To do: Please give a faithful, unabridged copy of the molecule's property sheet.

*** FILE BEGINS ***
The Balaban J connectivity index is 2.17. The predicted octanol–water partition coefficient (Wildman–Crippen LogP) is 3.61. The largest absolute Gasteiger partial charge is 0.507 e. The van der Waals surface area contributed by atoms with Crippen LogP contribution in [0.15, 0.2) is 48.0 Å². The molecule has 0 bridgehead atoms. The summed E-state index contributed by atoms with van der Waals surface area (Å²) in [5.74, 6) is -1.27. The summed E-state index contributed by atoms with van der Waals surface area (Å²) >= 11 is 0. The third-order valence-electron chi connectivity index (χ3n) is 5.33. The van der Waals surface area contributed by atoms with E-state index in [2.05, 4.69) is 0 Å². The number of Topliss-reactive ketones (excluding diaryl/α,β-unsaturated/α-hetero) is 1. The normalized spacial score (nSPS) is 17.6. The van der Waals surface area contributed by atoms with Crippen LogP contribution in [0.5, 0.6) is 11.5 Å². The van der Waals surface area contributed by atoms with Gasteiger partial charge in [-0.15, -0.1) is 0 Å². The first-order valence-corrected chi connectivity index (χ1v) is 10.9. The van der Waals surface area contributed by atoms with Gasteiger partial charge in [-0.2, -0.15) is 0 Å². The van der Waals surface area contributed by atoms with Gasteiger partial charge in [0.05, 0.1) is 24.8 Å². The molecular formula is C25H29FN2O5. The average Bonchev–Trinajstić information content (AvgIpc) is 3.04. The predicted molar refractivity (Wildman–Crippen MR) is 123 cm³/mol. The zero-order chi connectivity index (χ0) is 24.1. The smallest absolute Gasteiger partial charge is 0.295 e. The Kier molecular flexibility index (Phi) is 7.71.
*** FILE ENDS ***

The Balaban J connectivity index is 2.17. The predicted octanol–water partition coefficient (Wildman–Crippen LogP) is 3.61. The largest absolute Gasteiger partial charge is 0.507 e. The van der Waals surface area contributed by atoms with Crippen LogP contribution in [0.15, 0.2) is 48.0 Å². The molecule has 0 bridgehead atoms. The summed E-state index contributed by atoms with van der Waals surface area (Å²) in [5.74, 6) is -1.27. The summed E-state index contributed by atoms with van der Waals surface area (Å²) >= 11 is 0. The third-order valence-electron chi connectivity index (χ3n) is 5.33. The van der Waals surface area contributed by atoms with E-state index in [2.05, 4.69) is 0 Å². The number of Topliss-reactive ketones (excluding diaryl/α,β-unsaturated/α-hetero) is 1. The normalized spacial score (nSPS) is 17.6. The van der Waals surface area contributed by atoms with Crippen LogP contribution in [0.5, 0.6) is 11.5 Å². The van der Waals surface area contributed by atoms with Gasteiger partial charge in [-0.15, -0.1) is 0 Å². The first-order valence-corrected chi connectivity index (χ1v) is 10.9. The van der Waals surface area contributed by atoms with Gasteiger partial charge in [-0.2, -0.15) is 0 Å². The van der Waals surface area contributed by atoms with Gasteiger partial charge in [0.05, 0.1) is 24.8 Å². The molecular formula is C25H29FN2O5. The average Bonchev–Trinajstić information content (AvgIpc) is 3.04. The predicted molar refractivity (Wildman–Crippen MR) is 123 cm³/mol. The zero-order chi connectivity index (χ0) is 24.1. The smallest absolute Gasteiger partial charge is 0.295 e. The Kier molecular flexibility index (Phi) is 7.71.